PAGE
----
Tired, burdened with luggage, and perhaps rushing through a foreign airport, it’s easy for a business traveller to lose or damage their gear, be it personal possessions or business property.
But how can businesses protect themselves? And who is responsible for the financial cost of replacing a device such as a laptop or mobile phone owned by their employer?
As a rule, responsibility is with the employee, says Steve Pritchard, an HR consultant for Anglo Liners: “This can often depend on the circumstances surrounding the missing item, but in most cases, the employee in possession of business property will be responsible for the loss of, or any damages to it,” he says.
However, there are obvious exceptions. He adds: “For example, if you are travelling via air and an item you placed in the hold gets lost or goes missing during the flight… the airline should be paying for any losses the business incurs. This is different from the employee leaving the item unattended or failing to look after the item with an appropriate amount of care.”
Make it clear
Employment law specialist Peninsula says companies must make it clear to staff in their employment contracts if they will be responsible for damage to work property. This is then used as the basis for employers to ask a member of staff to cover the cost of any damages.
Ellis Whittam, another employment law specialist, adds that without such a contractual clause, employers must seek the employee’s written consent to cover the costs.
Also, the cost of replacing tech may not be the only headache for the employee. Some company disciplinary rules state that employees can be disciplined for damage caused to company property through neglect.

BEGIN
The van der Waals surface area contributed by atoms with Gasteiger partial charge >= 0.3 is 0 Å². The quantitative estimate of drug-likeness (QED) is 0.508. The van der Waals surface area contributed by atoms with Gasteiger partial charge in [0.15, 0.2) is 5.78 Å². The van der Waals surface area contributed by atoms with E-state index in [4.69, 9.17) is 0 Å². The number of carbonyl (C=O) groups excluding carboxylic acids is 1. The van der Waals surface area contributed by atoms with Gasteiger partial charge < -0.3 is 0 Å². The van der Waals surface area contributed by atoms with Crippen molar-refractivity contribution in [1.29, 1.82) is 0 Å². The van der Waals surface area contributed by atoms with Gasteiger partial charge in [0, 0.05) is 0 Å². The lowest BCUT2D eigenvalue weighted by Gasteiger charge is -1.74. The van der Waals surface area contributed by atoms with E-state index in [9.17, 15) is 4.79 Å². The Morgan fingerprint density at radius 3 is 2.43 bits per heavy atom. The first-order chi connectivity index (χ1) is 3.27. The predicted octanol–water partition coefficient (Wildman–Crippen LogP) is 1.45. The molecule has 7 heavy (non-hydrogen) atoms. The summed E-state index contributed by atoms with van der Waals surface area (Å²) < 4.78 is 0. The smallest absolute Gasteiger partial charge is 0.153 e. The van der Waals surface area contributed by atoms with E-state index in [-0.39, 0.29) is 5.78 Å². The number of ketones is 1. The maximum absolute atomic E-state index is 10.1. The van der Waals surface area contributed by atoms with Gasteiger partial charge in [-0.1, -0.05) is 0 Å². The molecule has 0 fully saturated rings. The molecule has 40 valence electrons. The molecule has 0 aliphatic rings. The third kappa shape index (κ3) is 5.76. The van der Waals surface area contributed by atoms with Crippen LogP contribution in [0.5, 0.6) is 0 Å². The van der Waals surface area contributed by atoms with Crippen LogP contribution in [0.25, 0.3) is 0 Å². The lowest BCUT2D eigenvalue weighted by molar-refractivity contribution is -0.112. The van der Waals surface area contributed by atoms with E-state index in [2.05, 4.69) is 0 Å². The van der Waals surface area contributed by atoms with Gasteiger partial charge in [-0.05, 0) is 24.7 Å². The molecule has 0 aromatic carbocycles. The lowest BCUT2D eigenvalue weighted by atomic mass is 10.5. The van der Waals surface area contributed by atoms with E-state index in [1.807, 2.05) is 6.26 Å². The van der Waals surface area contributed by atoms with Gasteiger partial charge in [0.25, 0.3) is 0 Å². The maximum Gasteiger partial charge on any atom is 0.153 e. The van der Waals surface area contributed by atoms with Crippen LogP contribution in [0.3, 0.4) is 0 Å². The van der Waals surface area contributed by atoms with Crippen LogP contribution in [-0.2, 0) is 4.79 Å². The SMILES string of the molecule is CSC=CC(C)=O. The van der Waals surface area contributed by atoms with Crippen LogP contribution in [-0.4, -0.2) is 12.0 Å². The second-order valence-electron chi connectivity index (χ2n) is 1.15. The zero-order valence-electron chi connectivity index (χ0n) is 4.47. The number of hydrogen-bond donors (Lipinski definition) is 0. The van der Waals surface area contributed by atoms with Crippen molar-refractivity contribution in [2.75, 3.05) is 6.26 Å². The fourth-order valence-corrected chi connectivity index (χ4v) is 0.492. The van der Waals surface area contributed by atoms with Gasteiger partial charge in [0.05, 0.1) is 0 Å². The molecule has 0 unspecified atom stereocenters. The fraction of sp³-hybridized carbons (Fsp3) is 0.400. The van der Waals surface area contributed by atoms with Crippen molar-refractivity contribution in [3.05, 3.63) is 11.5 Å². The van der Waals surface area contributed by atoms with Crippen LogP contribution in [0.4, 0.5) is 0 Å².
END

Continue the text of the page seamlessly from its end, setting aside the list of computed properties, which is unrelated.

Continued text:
More than just a new laptop or phone
The cost of losing a business device can be more than just the replacement of the technology, but also time lost, and crucially, the risk of data breaches. A 2015 report by PwC found that the most serious data breaches cost UK small businesses on average between £75,000 and £311,000.
The Information Commissioner’s Office suggests you should formulate a procedure for taking laptops out of the office. This should include points regarding the information that may be taken off-site, security of passwords and keeping the laptop in view or secured at all times.
The potential damage – both financial and reputational – from losing or damaging work technology, means that companies should plan ahead. So remember:
- Make it clear in employment contracts if staff will be responsible for damage to work property
- Ensure your business insurance covers devices taken on business trips. HR policies need to clearly state any responsibilities your cover places on employees
- Formulate a policy on what data can be taken off-site, and how it should be protected
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